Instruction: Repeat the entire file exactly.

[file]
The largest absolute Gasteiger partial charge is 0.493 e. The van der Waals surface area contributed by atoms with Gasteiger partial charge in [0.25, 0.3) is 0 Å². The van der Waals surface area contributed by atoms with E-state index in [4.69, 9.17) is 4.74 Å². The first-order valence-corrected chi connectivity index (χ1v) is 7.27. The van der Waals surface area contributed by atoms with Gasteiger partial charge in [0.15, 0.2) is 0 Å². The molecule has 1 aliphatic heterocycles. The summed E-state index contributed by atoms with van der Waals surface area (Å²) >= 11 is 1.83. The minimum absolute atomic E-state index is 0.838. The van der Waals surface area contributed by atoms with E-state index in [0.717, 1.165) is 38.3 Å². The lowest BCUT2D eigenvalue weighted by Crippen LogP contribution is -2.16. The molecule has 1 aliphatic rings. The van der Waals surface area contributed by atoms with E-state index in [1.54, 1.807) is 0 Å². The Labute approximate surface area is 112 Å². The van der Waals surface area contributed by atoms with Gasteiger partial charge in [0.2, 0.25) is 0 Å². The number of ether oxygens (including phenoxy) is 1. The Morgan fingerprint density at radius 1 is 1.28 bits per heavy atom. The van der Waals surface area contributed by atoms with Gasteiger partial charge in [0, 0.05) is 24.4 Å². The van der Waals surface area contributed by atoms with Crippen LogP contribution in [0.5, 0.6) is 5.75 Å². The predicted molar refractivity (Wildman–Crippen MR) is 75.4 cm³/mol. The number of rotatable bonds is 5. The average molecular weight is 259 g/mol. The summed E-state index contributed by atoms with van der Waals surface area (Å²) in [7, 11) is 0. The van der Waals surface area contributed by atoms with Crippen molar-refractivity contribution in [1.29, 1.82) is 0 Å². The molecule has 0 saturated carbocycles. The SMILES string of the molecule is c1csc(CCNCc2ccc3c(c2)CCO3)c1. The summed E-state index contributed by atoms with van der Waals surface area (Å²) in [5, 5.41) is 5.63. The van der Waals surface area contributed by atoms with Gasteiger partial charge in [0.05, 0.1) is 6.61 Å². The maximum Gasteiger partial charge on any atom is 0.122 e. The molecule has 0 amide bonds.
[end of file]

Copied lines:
The largest absolute Gasteiger partial charge is 0.493 e. The van der Waals surface area contributed by atoms with Gasteiger partial charge in [0.25, 0.3) is 0 Å². The van der Waals surface area contributed by atoms with E-state index in [4.69, 9.17) is 4.74 Å². The first-order valence-corrected chi connectivity index (χ1v) is 7.27. The van der Waals surface area contributed by atoms with Gasteiger partial charge in [0.15, 0.2) is 0 Å². The molecule has 1 aliphatic heterocycles. The summed E-state index contributed by atoms with van der Waals surface area (Å²) >= 11 is 1.83. The minimum absolute atomic E-state index is 0.838. The van der Waals surface area contributed by atoms with E-state index in [0.717, 1.165) is 38.3 Å². The lowest BCUT2D eigenvalue weighted by Crippen LogP contribution is -2.16. The molecule has 1 aliphatic rings. The van der Waals surface area contributed by atoms with E-state index in [1.54, 1.807) is 0 Å². The Labute approximate surface area is 112 Å². The van der Waals surface area contributed by atoms with Gasteiger partial charge in [0.2, 0.25) is 0 Å². The number of ether oxygens (including phenoxy) is 1. The Morgan fingerprint density at radius 1 is 1.28 bits per heavy atom. The van der Waals surface area contributed by atoms with Gasteiger partial charge in [0, 0.05) is 24.4 Å². The van der Waals surface area contributed by atoms with Crippen LogP contribution in [0.5, 0.6) is 5.75 Å². The predicted molar refractivity (Wildman–Crippen MR) is 75.4 cm³/mol. The number of rotatable bonds is 5. The average molecular weight is 259 g/mol. The summed E-state index contributed by atoms with van der Waals surface area (Å²) in [7, 11) is 0. The van der Waals surface area contributed by atoms with Crippen molar-refractivity contribution in [1.29, 1.82) is 0 Å². The molecule has 0 saturated carbocycles. The SMILES string of the molecule is c1csc(CCNCc2ccc3c(c2)CCO3)c1. The summed E-state index contributed by atoms with van der Waals surface area (Å²) in [5, 5.41) is 5.63. The van der Waals surface area contributed by atoms with Gasteiger partial charge in [0.05, 0.1) is 6.61 Å². The maximum Gasteiger partial charge on any atom is 0.122 e. The molecule has 0 amide bonds.